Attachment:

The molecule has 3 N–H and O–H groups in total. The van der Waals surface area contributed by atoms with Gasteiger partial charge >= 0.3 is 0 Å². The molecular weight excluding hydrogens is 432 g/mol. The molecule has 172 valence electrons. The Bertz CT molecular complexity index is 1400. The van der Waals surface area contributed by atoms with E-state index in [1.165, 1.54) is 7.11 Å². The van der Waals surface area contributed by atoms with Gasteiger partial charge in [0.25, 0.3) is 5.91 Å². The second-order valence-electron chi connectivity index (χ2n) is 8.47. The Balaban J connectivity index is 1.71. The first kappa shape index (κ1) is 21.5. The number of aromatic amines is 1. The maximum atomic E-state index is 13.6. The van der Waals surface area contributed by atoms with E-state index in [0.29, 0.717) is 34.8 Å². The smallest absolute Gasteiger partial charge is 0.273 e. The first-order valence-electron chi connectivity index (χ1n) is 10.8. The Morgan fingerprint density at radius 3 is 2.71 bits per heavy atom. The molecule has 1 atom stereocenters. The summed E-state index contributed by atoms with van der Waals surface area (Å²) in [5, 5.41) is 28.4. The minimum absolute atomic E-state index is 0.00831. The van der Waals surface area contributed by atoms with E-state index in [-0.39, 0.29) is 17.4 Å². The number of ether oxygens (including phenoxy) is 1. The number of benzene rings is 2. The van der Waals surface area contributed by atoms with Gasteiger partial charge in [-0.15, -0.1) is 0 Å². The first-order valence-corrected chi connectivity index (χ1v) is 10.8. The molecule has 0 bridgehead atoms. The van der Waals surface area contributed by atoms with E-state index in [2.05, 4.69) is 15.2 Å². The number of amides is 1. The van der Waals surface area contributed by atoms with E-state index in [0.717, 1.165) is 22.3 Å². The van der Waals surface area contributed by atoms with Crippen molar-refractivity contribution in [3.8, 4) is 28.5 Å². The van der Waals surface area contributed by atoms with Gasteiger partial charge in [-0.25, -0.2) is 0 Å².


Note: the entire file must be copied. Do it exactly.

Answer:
The molecule has 3 N–H and O–H groups in total. The van der Waals surface area contributed by atoms with Gasteiger partial charge >= 0.3 is 0 Å². The molecular weight excluding hydrogens is 432 g/mol. The molecule has 172 valence electrons. The Bertz CT molecular complexity index is 1400. The van der Waals surface area contributed by atoms with E-state index in [1.165, 1.54) is 7.11 Å². The van der Waals surface area contributed by atoms with Gasteiger partial charge in [0.25, 0.3) is 5.91 Å². The second-order valence-electron chi connectivity index (χ2n) is 8.47. The Balaban J connectivity index is 1.71. The first kappa shape index (κ1) is 21.5. The number of aromatic amines is 1. The maximum atomic E-state index is 13.6. The van der Waals surface area contributed by atoms with E-state index in [0.29, 0.717) is 34.8 Å². The smallest absolute Gasteiger partial charge is 0.273 e. The first-order valence-electron chi connectivity index (χ1n) is 10.8. The Morgan fingerprint density at radius 3 is 2.71 bits per heavy atom. The molecule has 1 atom stereocenters. The summed E-state index contributed by atoms with van der Waals surface area (Å²) in [5, 5.41) is 28.4. The minimum absolute atomic E-state index is 0.00831. The van der Waals surface area contributed by atoms with E-state index in [-0.39, 0.29) is 17.4 Å². The number of ether oxygens (including phenoxy) is 1. The number of benzene rings is 2. The van der Waals surface area contributed by atoms with Gasteiger partial charge in [-0.15, -0.1) is 0 Å². The first-order valence-corrected chi connectivity index (χ1v) is 10.8. The molecule has 0 bridgehead atoms. The van der Waals surface area contributed by atoms with E-state index in [2.05, 4.69) is 15.2 Å². The number of amides is 1. The van der Waals surface area contributed by atoms with E-state index in [0.717, 1.165) is 22.3 Å². The van der Waals surface area contributed by atoms with Crippen molar-refractivity contribution in [3.8, 4) is 28.5 Å². The van der Waals surface area contributed by atoms with Gasteiger partial charge in [-0.25, -0.2) is 0 Å².